excerpts from suburbia starbucks

Excerpts from Suburbia : Starbucks

Let’s first address any confusion that might stem from the title and/or existence of this article.  This is not an installment of Shit That Needs to Stop, as I have already addressed the most egregious missteps possible at a Starbucks in a previous post.

No, this is the second installment of the award-winning series Excerpts from Suburbia, and it focuses on the quirks and foibles of, and anecdotes from, local Starbucks locations.

Before we did rage-inducing irritations.  Now we do cute idiosyncrasies and stories.  Good?  Good.

Anyway, without further ado (and I’ve already ado’d the shit out of this), on to Excerpts From Suburbia : Starbucks.

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[dropcap]So[/dropcap], there’s this guy. This fucking guy.

I go to the same Starbucks about three or four times a week, doing what everyone else does – “working” on something that may or may not be important, pushing the envelope of when working becomes loitering.  Whether we stop short of that line or barrel over it by hours, we all at least have the decency to fucking buy something from the store whose real estate we are hoarding.

But not this guy.  Every time I enter this location, for weeks now, he is there, usually at a prime table, working at his laptop.  I use the word “working” very liberally here, as from the couple of times I’ve caught a glimpse of it, his screen was displaying something very massive-multiplayer-ish and medieval. Obese and disheveled, he lives up to the unflattering stereotype cast upon the community of online gamers of which he is part.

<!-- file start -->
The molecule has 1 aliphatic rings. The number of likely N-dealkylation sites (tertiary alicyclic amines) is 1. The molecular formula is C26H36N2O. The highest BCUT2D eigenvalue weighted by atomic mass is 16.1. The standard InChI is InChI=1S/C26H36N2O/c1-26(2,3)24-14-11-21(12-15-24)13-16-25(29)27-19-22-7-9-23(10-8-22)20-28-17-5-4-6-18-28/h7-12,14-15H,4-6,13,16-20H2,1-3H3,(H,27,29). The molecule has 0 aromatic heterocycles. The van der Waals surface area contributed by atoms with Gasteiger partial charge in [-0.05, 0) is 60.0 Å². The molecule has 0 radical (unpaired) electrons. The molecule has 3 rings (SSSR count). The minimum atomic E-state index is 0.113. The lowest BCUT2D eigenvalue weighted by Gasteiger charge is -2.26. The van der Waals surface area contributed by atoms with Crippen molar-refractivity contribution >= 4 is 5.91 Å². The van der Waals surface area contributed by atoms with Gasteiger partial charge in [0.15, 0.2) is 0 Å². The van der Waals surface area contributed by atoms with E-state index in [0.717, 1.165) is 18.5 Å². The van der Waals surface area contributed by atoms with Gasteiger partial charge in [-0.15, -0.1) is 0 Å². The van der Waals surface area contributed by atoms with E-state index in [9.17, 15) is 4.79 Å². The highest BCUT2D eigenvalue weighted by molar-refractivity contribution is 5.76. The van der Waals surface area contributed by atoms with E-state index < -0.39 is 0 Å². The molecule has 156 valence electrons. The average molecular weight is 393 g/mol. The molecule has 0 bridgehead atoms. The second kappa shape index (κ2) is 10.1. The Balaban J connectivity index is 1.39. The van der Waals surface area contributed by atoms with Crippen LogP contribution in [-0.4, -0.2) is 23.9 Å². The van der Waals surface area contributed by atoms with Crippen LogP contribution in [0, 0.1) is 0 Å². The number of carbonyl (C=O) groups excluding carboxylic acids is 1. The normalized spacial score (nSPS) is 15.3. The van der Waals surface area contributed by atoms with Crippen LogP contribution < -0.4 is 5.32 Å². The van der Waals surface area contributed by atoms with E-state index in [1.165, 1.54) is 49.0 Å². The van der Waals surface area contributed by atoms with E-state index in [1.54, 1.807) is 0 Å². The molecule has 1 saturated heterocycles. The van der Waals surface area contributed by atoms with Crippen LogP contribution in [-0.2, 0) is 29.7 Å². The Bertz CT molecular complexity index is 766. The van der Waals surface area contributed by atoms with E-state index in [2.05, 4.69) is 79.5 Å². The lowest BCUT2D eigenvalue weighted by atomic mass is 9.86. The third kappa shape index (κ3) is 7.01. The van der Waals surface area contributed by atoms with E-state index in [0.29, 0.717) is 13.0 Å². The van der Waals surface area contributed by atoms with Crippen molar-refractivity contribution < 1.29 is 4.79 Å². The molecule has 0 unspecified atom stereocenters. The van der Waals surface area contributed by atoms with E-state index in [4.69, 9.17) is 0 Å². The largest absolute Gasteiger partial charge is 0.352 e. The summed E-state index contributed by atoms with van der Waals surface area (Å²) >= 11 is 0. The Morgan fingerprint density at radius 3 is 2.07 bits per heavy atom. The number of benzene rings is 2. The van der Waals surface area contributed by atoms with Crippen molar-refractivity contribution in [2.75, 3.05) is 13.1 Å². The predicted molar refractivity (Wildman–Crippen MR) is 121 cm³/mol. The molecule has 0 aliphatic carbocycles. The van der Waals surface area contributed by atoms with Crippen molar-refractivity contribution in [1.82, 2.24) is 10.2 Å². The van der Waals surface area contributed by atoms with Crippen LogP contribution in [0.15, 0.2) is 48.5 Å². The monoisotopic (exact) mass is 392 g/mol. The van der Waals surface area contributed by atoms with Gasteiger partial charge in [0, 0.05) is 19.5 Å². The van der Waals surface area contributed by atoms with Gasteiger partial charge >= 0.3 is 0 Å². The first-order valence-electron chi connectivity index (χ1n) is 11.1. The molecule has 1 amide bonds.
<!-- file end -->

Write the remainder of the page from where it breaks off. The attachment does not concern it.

He has not yet – not once – had any Starbucks product or the remains thereof on his table. I have seen a full size Hot and Ready Little Caesars pizza box, and I have seen a 40oz Slurpee, but I have not seen coffee or scone one.

You know what else he has with him? A space heater. Yes, his own space heater. At Starbucks. A Starbucks of which he is not a paying customer.


When I finally established a rapport with the crew there, I took a moment to ask the cashier “Hey, um, that guy at the front table with the heater… does he, uh, work here or something?”

The crew huddled towards the register, all smirking. “Oh God, no he doesn’t. We don’t know who he is.  We can’t ask him to leave unless he bothers a customer, though.”

I would think they have every right to do just that, but, alas, he carries on slaying dragons and eating Skittles in the corner.

[dropcap]The[/dropcap] last time I was at said Starbucks, I plopped my laptop on the giant table between two other customers and went about the business of getting my mouse set up to do some work.

The teenager to my left noted the size of my laptop.  “Whoa man, that thing is huge!”

“Yeah, I know,” I playfully agreed, “but I like having a full-size keyboard.  It sucks typing on a smaller one when you’re writing on a normal one all day at home.”

“What are you writing?”

“A book.”

“Wow.  People, like, still write books?”

“Yes. Yes they do.”


Awkward silence. We both turn to our respective screens.

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[dropcap]Finally[/dropcap], I want to talk about the barista at this Starbucks that I love. No matter what I order, she shoots back an emphatic “Good choice!” after each item.

“I’ll have a… grande medium roast with hazelnut…”

“Oh, good choice!” (tap tap tap on the screen)

“Annnnnd… a salted caramel square”

“Mmm, great choice.  Those are good” (tap tap)

I love this person.  I am completely convinced I could walk up to that register and order a steaming cup of camel piss with a side of herpes and she would just smile and beam “good choice!” back at me.  It makes my day.

It’s the little things.